Two candidates in the New Brunswick school board election are leading a charge to stop the city’s entrenched political machine from granting a multi-million dollar tax break to an out-of-state developer who wants to build a luxury apartment building without paying taxes to fund education.
Nancy Love and Jad Kaado are opposing the city government’s proposed tax exemption agreement on the grounds that it will hurt the finances of the school system.
Love and Kaado are two of the seven candidates who filed to run for the nine-member New Brunswick Board of Education (BOE) in the April 17 election. since the city’s voters approved the switch to an elected board in 2012.
“Instead of investing the city’s resources into luxury apartment developments, we should be investing in our schools because the children are our future,” said Jad Kaado, a lifelong N ew Brunswick resident who is running for Board of Education for the first time.
An ordinance authorizing the mayor to sign the proposed agreement is scheduled for a public hearing at Tuesday’s City Council meeting at 6:30pm in City Hall, located at 78 Bayard Street.
The two candidates are encouraging residents to attend and speak out against it.
Under traditional property taxes, the building’s owner would pay approximately $2.3 million per year, and roughly $900,000 of that would go to the city’s schools.
But if the “Long-Term Tax Exemption” proposed by the City Council is approved, the building’s owner would pay a discounted Payment in Lieu of Taxes (PILOT) for a 30-year period, saving about $700,000 per year and redistributing that payment so that none of it goes to the school system. The school district would still be responsible for educating any children who live there.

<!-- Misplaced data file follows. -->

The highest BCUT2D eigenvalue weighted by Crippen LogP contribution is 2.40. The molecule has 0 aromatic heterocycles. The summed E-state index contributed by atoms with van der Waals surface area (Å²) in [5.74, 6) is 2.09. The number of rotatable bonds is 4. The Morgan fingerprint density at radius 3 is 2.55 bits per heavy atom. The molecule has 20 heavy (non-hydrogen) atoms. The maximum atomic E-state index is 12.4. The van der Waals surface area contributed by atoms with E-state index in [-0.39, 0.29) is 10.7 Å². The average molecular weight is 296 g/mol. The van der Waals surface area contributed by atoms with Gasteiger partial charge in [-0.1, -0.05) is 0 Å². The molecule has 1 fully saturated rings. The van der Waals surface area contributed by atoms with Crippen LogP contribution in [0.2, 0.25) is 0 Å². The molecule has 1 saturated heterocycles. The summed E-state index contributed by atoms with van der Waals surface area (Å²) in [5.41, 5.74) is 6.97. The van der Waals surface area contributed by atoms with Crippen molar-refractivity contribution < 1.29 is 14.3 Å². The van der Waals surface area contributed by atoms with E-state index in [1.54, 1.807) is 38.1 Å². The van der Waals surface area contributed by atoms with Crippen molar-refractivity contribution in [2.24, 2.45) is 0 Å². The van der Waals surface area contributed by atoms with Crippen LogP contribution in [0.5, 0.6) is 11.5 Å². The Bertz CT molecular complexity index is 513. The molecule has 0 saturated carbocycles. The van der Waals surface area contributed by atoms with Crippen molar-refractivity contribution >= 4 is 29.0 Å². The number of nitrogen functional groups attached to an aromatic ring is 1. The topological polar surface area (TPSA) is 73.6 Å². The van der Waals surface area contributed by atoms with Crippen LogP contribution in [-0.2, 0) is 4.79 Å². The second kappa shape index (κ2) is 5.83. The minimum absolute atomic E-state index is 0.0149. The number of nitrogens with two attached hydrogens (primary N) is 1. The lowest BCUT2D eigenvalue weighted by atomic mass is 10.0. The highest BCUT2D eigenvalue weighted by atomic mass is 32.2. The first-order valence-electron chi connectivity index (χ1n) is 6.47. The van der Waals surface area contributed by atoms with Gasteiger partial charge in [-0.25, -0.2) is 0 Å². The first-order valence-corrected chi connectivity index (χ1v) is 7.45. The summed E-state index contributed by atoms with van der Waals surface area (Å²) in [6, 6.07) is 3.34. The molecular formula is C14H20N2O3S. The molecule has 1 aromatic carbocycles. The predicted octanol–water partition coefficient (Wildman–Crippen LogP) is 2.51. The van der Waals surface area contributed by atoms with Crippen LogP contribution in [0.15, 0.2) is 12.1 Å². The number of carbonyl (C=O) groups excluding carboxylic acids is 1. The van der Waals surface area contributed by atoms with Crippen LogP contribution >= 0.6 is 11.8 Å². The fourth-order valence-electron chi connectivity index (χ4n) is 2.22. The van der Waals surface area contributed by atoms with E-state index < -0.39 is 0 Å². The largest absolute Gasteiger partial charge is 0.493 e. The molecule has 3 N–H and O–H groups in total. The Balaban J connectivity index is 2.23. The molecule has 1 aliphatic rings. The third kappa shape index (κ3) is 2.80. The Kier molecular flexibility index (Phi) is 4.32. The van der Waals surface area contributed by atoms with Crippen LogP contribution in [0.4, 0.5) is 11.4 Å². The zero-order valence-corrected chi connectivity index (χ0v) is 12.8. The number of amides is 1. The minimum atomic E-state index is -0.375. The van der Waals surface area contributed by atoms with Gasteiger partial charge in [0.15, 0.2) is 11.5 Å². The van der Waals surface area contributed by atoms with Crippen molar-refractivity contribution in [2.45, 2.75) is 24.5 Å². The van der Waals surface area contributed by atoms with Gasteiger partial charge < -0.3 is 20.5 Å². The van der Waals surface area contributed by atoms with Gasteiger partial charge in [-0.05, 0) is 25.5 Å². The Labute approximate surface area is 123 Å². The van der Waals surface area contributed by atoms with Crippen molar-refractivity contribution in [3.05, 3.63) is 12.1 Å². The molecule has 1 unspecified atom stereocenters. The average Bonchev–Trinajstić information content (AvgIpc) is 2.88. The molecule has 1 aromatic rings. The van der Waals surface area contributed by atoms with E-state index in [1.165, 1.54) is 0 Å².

The company that would benefit from the discount is Landmark Properties, based in Athens, Georgia.
They have already received approval from the city’s Housing Authority and Planning Board to build the 21-story development, which will contain 186 apartments, 111 parking spaces, and 2,000 square feet of retail space.
“We need to be supporting New Brunswick businesses and New Brunswick schools, not wealthy out-of-state developers. This money could be used for more busing, more counselors, and for an expanded curriculum,” said Love, who is asking her opponents and the other members of the New Brunswick Board of Education to join her in opposing the tax break.
“I call on the Board of Education to join me in opposing the City Council’s decision because it will negatively impact our school community,” said Love.
For more information about Nancy and Jad, visit changefornewbrunswick.com
Previously, the board members were appointed by the city’s Mayor. Since the switch, only the establishment candidates have prevailed in the elections.
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